• Transcript

    • 1. The Increasing Problems of Controlling Access Presentation to RMAA Seminar 13 May 2008 Kylie Dunn Knowledge & Records Manager Department of State and Regional Development
    • 2. Outline
      • Policy
      • System access controls
      • Communication
      • Technology’s role
      • Access Models
      • Staff development
    • 3. … but I digress…
    • 4. AS ISO 15489 Requirements … both within an organization and to external users.
    • 5. … assigning access status to both records and individuals.
    • 6. … categorized according to their access status…
    • 7. … specify access permissions to records relating to their area of responsibility.
    • 8. The ANAO
      • Audit Report No. 7 1999-2000 – Operation of Classification System for Protecting Sensitive Information
    • 9.
      • Many staff did not have a detailed understanding…
    • 10.
      • All organisations incorrectly classified files with over-classification being the most common occurrence.
    • 11.
      • 2.27 To achieve an effective control environment over information security it is expected…
    • 12. Managing risk
    • 13. Risk averse
    • 14. Technology averse
    • 15. Policies and training
    • 16. Pre-digital age
    • 17.  
    • 18. The good old days?
    • 19. Applying electronic access
    • 20. Shared drives
      • Time consuming
      • Low fidelity
      • Not simple
    • 21. EDM Systems
      • Greater Auditing
      • Easier privileges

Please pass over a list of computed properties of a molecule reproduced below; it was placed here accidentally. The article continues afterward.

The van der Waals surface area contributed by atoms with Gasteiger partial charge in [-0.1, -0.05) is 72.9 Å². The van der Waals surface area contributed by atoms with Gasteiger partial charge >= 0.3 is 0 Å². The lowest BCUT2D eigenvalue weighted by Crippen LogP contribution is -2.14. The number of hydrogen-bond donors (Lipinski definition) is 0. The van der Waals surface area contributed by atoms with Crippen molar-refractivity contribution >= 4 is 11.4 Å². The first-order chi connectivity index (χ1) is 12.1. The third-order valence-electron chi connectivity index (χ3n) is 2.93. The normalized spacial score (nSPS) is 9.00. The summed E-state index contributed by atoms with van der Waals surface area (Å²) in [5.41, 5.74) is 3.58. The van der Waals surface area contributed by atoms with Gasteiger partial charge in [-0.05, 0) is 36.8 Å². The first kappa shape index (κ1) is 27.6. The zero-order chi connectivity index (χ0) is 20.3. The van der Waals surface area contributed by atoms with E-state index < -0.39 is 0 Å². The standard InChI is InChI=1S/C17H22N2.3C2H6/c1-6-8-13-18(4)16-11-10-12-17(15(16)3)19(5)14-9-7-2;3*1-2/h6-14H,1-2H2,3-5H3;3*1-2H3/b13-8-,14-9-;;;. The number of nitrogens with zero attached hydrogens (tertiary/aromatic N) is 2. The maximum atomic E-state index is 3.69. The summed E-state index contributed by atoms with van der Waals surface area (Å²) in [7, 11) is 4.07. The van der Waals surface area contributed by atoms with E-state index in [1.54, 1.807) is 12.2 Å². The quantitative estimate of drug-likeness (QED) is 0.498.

• Taking a record out?
    • 22. Databases
    • 23. ANAO Audit Report No.45 2001–02 Assurance and Control Assessment Audit - Recordkeeping
      • …business records that were managed through systems that were not recognised and developed as recordkeeping systems
    • 24. Databases
      • Depends on developer
      • Anything is possible
      • Relies on time & $$
    • 25. Websites
      • Page lockdowns
      • Content Management System
      • Some audit logs
    • 26. Strong reliance on user
    • 27. Communicating/transferring
    • 28. Email
      • Access
      • Storage
      • Secure
    • 29. Using the “Cloud”
    • 30. How safe is it?
      • “ The breach is believed to have started when hackers intercepted wireless transfers of customer information at two Marshalls stores in Miami - an entry point that led the hackers to eventually break into TJX's central databases.”
      • theage.com.au (31/12/07)
    • 31. Safer than our own staff?
    • 32. Loss of control
    • 33. Applying security
    • 34. Staff need to get it right
    • 35. Over-classification
      • Increased management
      • Increased costs
      • Limits legitimate access
    • 36. Under-classification
      • Permits non-legitimate access
      • Reliance on others
    • 37. Not all about systems
    • 38. …but technology helps
    • 39. Access Models
    • 40. ? ? ?
    • 41. Anatomy of an Access Model
      • System
      • Security Requirements
      • Policy statements
      • Definition of groupings
      • Exceptions
      • Defined permissions
      • Permission allocations – data/individuals
    • 42. Hard to maintain accurately
    • 43. Staff awareness
    • 44. Storing
    • 45. Transmitting
    • 46. Cost of getting it wrong
    • 47.
      • Need-to-Know
      • Need-to-Share
    • 48. Needs to be easy
    • 49. Role of Records Staff?
    • 50. Advisory
    • 51. Policy into Procedure
    • 52. Training staff
    • 53. Access Models
    • 54. No quick fix
    • 55. Managing risks
    • 56. Technology helps
    • 57. Access model is a must
    • 58. Staff need to understand